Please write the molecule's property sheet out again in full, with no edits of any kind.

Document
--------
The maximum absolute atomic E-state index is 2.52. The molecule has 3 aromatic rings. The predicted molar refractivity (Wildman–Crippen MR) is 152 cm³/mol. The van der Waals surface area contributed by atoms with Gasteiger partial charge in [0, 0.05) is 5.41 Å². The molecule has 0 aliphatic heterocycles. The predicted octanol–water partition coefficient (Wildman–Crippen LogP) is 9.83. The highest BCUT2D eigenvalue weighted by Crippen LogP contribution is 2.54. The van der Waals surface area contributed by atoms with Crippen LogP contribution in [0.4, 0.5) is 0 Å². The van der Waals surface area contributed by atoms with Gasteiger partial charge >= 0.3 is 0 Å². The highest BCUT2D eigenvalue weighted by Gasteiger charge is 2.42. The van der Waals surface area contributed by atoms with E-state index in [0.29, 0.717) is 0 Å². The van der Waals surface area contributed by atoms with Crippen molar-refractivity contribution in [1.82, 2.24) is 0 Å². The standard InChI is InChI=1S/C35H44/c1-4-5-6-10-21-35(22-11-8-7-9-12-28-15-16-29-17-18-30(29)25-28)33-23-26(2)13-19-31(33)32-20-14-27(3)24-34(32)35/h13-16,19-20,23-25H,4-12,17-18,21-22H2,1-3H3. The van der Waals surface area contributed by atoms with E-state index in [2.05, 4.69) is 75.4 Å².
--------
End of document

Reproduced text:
The maximum absolute atomic E-state index is 2.52. The molecule has 3 aromatic rings. The predicted molar refractivity (Wildman–Crippen MR) is 152 cm³/mol. The van der Waals surface area contributed by atoms with Gasteiger partial charge in [0, 0.05) is 5.41 Å². The molecule has 0 aliphatic heterocycles. The predicted octanol–water partition coefficient (Wildman–Crippen LogP) is 9.83. The highest BCUT2D eigenvalue weighted by Crippen LogP contribution is 2.54. The van der Waals surface area contributed by atoms with Crippen LogP contribution in [0.4, 0.5) is 0 Å². The van der Waals surface area contributed by atoms with Gasteiger partial charge >= 0.3 is 0 Å². The highest BCUT2D eigenvalue weighted by Gasteiger charge is 2.42. The van der Waals surface area contributed by atoms with E-state index in [0.29, 0.717) is 0 Å². The van der Waals surface area contributed by atoms with Crippen molar-refractivity contribution in [1.82, 2.24) is 0 Å². The standard InChI is InChI=1S/C35H44/c1-4-5-6-10-21-35(22-11-8-7-9-12-28-15-16-29-17-18-30(29)25-28)33-23-26(2)13-19-31(33)32-20-14-27(3)24-34(32)35/h13-16,19-20,23-25H,4-12,17-18,21-22H2,1-3H3. The van der Waals surface area contributed by atoms with E-state index in [2.05, 4.69) is 75.4 Å².